Fools laugh and make light of that which was intended to anchor us down.  The subjects of popular culture increasingly reflect a desire to make light that which is heavy and requires strength to carry.  No responsibility or backbone are any longer required to engage in the weigthier things of life such as sex, salvation, children, money, and marriage.  We have taken those things which ought to have required effort to uphold and made them silly, sentimental fluffy puffs that can be taken so lightly as to barely lift a finger to participate.  Yeah, there's an app for that.

It is better to have a wise man tell you that you're wrong than to have a fool sing to you the merits of your own depravity.  This is true. 

My children, listen to wise men and receive their counsel.  Beware of being wooed and sold the substance of your sinfulness being sung back to you.  When the songwriter is preaching to the choir of our shared shallowness you can be assured that nothing good will ever come of it.  Nothing.  My children, do not fall victim to the vanity of self-help and self-love so often solicited to you.  There is no solace in self, only in the Son.

Monday, September 17, 2012

Book Review: "The Call of the Wild" by Jack London

I recently read this book and took note of several passages that communicated (presumably without intention) with precision and profundity a template of God's love for us and ours in response to His.

"Love, genuine passionate love, was his for the first time. This he had never experienced at Judge Miller's down in the sun-kissed Santa Clara Valley. With the Judge's sons, hunting and tramping, it had been a working partnership; with the Judge's grandsons, a sort of pompous guardianship; and with the Judge himself, a stately and dignified friendship. But love that was feverish and burning, that was adoration, that was madness, it had taken John Thornton to arouse. This man had saved his life, which was something; but, further, he was the ideal master. Other men saw to the welfare of their dogs from a sense of duty and business expediency; he saw to the welfare of his as if they were his own children, because he could not help it."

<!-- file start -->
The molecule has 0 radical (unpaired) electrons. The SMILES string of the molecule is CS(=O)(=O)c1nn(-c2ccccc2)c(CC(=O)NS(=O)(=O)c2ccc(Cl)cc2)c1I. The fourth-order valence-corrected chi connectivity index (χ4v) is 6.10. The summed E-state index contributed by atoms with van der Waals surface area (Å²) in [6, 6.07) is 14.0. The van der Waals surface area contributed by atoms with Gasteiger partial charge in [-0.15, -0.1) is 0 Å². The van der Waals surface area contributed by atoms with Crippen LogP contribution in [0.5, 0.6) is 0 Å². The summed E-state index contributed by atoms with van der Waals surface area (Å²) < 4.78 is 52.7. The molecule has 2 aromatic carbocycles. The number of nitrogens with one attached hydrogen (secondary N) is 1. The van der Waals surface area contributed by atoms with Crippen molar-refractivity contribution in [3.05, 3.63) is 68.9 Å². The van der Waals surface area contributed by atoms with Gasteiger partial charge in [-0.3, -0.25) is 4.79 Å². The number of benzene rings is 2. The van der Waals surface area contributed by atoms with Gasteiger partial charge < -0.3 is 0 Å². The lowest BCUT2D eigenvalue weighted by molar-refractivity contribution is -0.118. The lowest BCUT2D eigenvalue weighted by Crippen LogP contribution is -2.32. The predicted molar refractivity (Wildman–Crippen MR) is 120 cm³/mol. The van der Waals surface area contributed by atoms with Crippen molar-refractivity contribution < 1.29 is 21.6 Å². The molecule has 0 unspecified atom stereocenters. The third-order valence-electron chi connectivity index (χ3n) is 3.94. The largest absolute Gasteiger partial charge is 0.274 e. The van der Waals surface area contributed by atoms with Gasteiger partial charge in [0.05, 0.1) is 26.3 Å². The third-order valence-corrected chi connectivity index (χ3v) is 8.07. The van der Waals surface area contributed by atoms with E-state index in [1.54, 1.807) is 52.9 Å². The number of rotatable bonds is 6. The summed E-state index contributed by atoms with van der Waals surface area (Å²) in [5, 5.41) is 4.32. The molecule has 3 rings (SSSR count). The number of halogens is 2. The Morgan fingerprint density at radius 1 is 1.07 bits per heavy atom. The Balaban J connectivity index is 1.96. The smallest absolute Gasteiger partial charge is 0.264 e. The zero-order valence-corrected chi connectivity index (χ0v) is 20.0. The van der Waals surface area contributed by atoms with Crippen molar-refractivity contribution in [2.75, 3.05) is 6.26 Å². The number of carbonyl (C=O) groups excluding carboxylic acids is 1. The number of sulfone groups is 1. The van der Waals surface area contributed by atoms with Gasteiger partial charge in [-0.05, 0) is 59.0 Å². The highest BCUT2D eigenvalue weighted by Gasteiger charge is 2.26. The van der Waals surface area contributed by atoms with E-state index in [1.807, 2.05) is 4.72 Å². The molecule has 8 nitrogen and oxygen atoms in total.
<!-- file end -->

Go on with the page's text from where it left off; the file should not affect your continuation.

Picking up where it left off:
We have experienced relationships that were purposeful, productive, protective, and pal-around (had to keep the "p" thing going, I apologize).  We were created for relationship.  But only one relationship provides that which our heart and soul find complete.  It is in the passion of responding to God's amazing love that we find overflow of joy and dignity and charity and levity with regards to ourselves. Being joyfully indebted to one who has served you is one thing.  To have this same One also be intent on further serving and loving you is another.  We have experienced the generosity of time, energy, money, or service of another and felt indebted.  How much more so when that same One does so without a implication of repayment and further continues to pursue and provide for you as though They are the one acting to repay you continually for something you cannot remember or imagine you are owed?

"Thornton alone held him. The rest of mankind was as nothing."

In a world where many may have influence for better or for worse, the reverance of one above all others ought to be reserved for God so much so that any and every other is regarded as nothing.  Jesus commands a devotion so focused that all other commitments could be considered "hateful" in comparison to the love of Christ.  This is not Christ asserting any should hate their mom, dad, son, or daughter; but rather asserting by hyperbole the degree to which your first priority in Him is above and beyond that of any and every other priority that would follow (even that secured as second priority).

"For Thornton, however, his love seemed to grow and grow. He, alone among men, could put a pack upon Buck's back in the summer traveling. Nothing was too great for Buck to do, when Thornton commanded."

Buck would do anything for Thornton.  Nothing was too much to ask.  If it was Thornton asking, the answer was always, "Yes."  I hope my heart would be as this towards God and thank God that His Christ was so devoted to His Father as to secure my eternal hope by His perfect obedience and devotion to God on my behalf.

"He had caught the contagion of the excitement, and he felt that in some way he must do a great thing for John Thornton."

It is a natural response to endeavor to do a great thing for God in response to the greatest thing imaginable He already has done for us. It is a beautiful thing to observe in another when you know its sincerity is not seasoned with penance. There is a beauty in those, who have fully accepted and realized the love of God in Christ for them, working so hard to make the most of the evil days in order to make so much of Him in them.